Huhunya — A total of 125 Police personnel at the weekend passed-out after undergoing a vigorous ten-day drill on various aspects of anti-terrorism and kidnapping, at Boti Falls, near Huhunya in the Eastern Region.
The personnel, including 11 women drawn from all parts of the country would in turn impart the knowledge acquired to their colleagues at the divisional and district levels of the police establishment.
The training which was organised by the Police Administration with resource persons from National Security, Crime Protection Unit and Brave Hearts Expedition, a private outdoor company, was to better equip the personnel on how best to tackle kidnapping and terrorism, in Ghana.
In his address at the closing ceremony, the Executive Director, Africa Centre for Security and Counter-Terrorism, Mr Emmanuel Kotin, said Ghana would best handle terrorism and kidnapping through police-civilian co-operation.
That, he explained, was because Ghana's situation was not peculiar to that of its neighbours such as Nigeria and Burkina Faso which had to rely on the deployment of the military.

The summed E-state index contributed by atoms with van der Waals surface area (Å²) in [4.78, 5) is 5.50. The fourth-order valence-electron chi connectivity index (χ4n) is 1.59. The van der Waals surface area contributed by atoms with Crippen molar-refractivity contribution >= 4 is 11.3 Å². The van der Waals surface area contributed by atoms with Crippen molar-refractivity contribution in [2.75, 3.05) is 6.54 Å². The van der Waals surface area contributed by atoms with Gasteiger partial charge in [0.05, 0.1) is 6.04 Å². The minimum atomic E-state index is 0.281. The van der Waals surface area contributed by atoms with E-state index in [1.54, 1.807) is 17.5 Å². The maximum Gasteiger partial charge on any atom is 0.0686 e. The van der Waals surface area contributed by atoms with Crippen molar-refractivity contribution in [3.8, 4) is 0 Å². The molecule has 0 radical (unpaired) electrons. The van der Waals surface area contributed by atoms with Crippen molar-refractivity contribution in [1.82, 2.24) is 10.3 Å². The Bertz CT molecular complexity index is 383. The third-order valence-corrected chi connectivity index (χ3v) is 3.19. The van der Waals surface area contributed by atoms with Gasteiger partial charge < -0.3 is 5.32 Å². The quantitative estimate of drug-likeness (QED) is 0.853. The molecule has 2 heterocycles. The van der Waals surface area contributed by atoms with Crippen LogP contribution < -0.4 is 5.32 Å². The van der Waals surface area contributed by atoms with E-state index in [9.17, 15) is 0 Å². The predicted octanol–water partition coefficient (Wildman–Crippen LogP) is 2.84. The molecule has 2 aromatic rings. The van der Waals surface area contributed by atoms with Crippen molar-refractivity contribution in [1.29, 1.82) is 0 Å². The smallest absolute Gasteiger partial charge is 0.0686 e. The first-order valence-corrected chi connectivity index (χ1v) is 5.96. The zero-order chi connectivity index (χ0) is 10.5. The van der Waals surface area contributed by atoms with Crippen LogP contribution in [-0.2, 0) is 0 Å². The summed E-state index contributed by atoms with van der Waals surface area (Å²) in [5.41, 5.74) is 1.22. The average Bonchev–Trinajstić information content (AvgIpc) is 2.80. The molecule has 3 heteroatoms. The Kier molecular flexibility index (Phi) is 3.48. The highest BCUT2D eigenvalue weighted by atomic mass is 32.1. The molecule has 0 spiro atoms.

According to him, what was needed was information on such criminals from the public for the police to immediately go to the rescue of the victims.
"Although the police are doing their best in gathering information on such criminals, much depended on civilians to give the police hints on bad nuts living among them in the communities and the police would promptly act to apprehend the criminals and rescue the victims" Mr Kotin stated.
On why the police were able to rescue the two Canadian ladies kidnapped in Kumasi, last week, Wednesday, June 12, but unable to do same for the three girls kidnapped in Takoradi months ago, Mr Kotin explained that the two situations were different because the vehicle on which the Canadians were travelling in was identified immediately after their disappearance, but the Takoradi girls were reported missing after they failed to return home after a long period.
He, however, said that the police were doing their best to rescue the Takoradi girls.
Mr Kotin appealed to the press to be circumspect and avoid sensational reports on the issue by cross checking with the police any information regarding the issues before going public.
The Commanding Officer, National Counter Terrorism Department, Chief Superintendent Raymond Adofiem, promised that the identity of informants on kidnappers and terrorists would always be protected as such civilians should feel free in dropping information on the criminals.